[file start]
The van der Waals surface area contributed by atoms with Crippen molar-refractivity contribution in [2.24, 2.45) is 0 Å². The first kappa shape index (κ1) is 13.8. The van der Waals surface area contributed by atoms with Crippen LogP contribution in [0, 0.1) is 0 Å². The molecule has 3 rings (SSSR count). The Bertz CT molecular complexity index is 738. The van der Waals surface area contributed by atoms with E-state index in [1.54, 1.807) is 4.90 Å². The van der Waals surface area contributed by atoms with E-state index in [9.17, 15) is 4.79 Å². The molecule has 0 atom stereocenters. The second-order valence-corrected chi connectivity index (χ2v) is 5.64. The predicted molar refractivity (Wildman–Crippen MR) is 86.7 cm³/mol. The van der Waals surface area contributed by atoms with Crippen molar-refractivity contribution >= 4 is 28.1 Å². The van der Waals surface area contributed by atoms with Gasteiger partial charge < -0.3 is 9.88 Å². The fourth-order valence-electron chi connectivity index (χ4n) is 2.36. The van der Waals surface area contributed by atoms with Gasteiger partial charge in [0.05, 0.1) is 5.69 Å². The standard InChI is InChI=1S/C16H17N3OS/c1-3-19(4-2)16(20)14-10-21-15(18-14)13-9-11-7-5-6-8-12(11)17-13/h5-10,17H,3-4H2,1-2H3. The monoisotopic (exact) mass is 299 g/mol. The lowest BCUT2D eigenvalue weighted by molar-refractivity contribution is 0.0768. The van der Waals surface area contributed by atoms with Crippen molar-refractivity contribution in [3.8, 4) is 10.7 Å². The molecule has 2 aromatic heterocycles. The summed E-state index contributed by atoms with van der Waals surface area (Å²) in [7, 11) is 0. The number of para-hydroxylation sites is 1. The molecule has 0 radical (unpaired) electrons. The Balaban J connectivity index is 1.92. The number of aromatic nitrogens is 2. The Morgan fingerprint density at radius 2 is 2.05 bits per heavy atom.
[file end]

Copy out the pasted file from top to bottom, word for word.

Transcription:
The van der Waals surface area contributed by atoms with Crippen molar-refractivity contribution in [2.24, 2.45) is 0 Å². The first kappa shape index (κ1) is 13.8. The van der Waals surface area contributed by atoms with Crippen LogP contribution in [0, 0.1) is 0 Å². The molecule has 3 rings (SSSR count). The Bertz CT molecular complexity index is 738. The van der Waals surface area contributed by atoms with E-state index in [1.54, 1.807) is 4.90 Å². The van der Waals surface area contributed by atoms with E-state index in [9.17, 15) is 4.79 Å². The molecule has 0 atom stereocenters. The second-order valence-corrected chi connectivity index (χ2v) is 5.64. The predicted molar refractivity (Wildman–Crippen MR) is 86.7 cm³/mol. The van der Waals surface area contributed by atoms with Crippen molar-refractivity contribution >= 4 is 28.1 Å². The van der Waals surface area contributed by atoms with Gasteiger partial charge < -0.3 is 9.88 Å². The fourth-order valence-electron chi connectivity index (χ4n) is 2.36. The van der Waals surface area contributed by atoms with Gasteiger partial charge in [0.05, 0.1) is 5.69 Å². The standard InChI is InChI=1S/C16H17N3OS/c1-3-19(4-2)16(20)14-10-21-15(18-14)13-9-11-7-5-6-8-12(11)17-13/h5-10,17H,3-4H2,1-2H3. The monoisotopic (exact) mass is 299 g/mol. The lowest BCUT2D eigenvalue weighted by molar-refractivity contribution is 0.0768. The van der Waals surface area contributed by atoms with Crippen molar-refractivity contribution in [3.8, 4) is 10.7 Å². The molecule has 2 aromatic heterocycles. The summed E-state index contributed by atoms with van der Waals surface area (Å²) in [7, 11) is 0. The number of para-hydroxylation sites is 1. The molecule has 0 radical (unpaired) electrons. The Balaban J connectivity index is 1.92. The number of aromatic nitrogens is 2. The Morgan fingerprint density at radius 2 is 2.05 bits per heavy atom.